It was to be one small hop for a rocket, one giant leap for private space transportation.
After taking off from Vandenberg Air Force Base, the Koopman Express would ascend to an altitude of 120 miles and proceed west, splashing down in the Pacific Ocean about 150 miles from California's coast. The entire suborbital flight, scheduled for late September, was expected to last about 15 minutes, but it would demonstrate the effectiveness of the first commercially developed vehicle ever launched into space.
The 58-foot, 16-ton rocket was designed and produced by the American Rocket Co., a 4-year-old firm based in Camarillo, California, entirely without government subsidy. It was named for AMROC founder George A. Koopman, who died in a car accident two months before the scheduled launch. Koopman dreamed of providing reliable, low-cost launch services to customers frustrated by the expense and delay associated with public-sector operations such as NASA and the European Space Agency. He wanted AMROC to be "the Federal Express of space transportation." Since none of the existing launch systems was up to the task, AMROC had to design its own rocket.
In contrast with the rockets produced under government space and defense programs, the AMROC launcher had to be cost-effective. "Our concept is to build it simple and build it cheap," says AMROC engineer Paul Estey. The result is a hybrid rocket producing 75,000 pounds of thrust, powered by a combination of liquid oxygen and synthetic rubber. Unlike rockets that run exclusively on solid or liquid fuel, the AMROC launcher can be stopped and started; the design prevents explosions and uncontrolled burning. The launcher's propellants are nontoxic, and its exhaust—which consists chiefly of carbon dioxide, carbon monoxide, and water—is safer than emissions from most other rockets.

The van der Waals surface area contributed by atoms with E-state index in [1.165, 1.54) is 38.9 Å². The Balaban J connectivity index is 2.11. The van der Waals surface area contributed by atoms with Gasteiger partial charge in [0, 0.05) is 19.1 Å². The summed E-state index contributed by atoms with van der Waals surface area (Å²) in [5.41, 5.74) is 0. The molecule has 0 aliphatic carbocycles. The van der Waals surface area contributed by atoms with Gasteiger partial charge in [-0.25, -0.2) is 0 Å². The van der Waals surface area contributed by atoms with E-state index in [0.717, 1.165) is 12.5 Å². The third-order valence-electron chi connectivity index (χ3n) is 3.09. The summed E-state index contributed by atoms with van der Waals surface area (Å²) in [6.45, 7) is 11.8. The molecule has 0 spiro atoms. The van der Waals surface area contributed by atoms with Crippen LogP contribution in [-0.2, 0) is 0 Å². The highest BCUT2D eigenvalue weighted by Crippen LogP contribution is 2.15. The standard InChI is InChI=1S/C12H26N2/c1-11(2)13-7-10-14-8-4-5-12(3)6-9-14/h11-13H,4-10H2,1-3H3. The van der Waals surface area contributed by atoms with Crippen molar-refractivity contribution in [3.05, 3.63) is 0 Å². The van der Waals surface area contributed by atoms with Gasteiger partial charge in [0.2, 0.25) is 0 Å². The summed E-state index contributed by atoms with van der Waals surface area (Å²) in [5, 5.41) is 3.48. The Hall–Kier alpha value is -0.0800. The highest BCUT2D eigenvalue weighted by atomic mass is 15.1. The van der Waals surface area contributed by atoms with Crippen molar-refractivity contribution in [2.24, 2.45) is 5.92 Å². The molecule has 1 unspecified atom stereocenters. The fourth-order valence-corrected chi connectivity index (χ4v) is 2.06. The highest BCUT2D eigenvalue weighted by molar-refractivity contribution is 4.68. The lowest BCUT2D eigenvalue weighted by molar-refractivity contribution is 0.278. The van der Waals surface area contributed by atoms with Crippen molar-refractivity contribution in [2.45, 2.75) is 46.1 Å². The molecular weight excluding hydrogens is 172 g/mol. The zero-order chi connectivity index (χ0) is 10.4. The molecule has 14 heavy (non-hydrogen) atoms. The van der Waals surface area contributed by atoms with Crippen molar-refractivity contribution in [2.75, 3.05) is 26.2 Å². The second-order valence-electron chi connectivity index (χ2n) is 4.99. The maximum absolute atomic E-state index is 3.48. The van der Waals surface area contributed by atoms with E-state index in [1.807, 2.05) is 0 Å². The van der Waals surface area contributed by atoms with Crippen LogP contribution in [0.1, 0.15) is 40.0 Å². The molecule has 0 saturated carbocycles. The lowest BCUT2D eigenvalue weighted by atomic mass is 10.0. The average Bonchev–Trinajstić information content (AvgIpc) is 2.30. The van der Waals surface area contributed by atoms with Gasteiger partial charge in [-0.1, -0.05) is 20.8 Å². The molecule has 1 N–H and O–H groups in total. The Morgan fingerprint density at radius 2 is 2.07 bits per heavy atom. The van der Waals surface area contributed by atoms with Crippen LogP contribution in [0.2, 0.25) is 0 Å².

Not incidentally, the hybrid rocket is cheap enough to produce that AMROC expects to launch payloads for one-third the price charged by government-supported operations. Launchers are assembled virtually from scratch, so the company has extensive control over costs. After three years and $30 million of research and development, AMROC is geared up to produce rockets assembly-line style—about 100 a year eventually.
The company has already attracted its first two customers. The Koopman Express was to carry an undisclosed Strategic Defense Initiative experiment and the prototype of a "para-shield" for re-entry vehicles developed at MIT.
In addition to the suborbital rocket, which provides up to 10 minutes of weightlessness for experiments, AMROC intends to offer multiple-motor launchers capable of carrying satellites into low earth orbit. Company president James C. Bennett says the first of the larger rockets, which can carry payloads of up to 4,000 pounds, will be launched about six months after customers are signed up.
Still dependent on government launch sites such as Vandenberg, AMROC would like to see a completely private transportation system. Bennett points to the Koopman Express as evidence that the launch business can be disentangled from government. "This is the beginning of the commercial space transportation industry," he says, "and I expect it to go on forever."
This article originally appeared in print under the headline "Burning Rubber".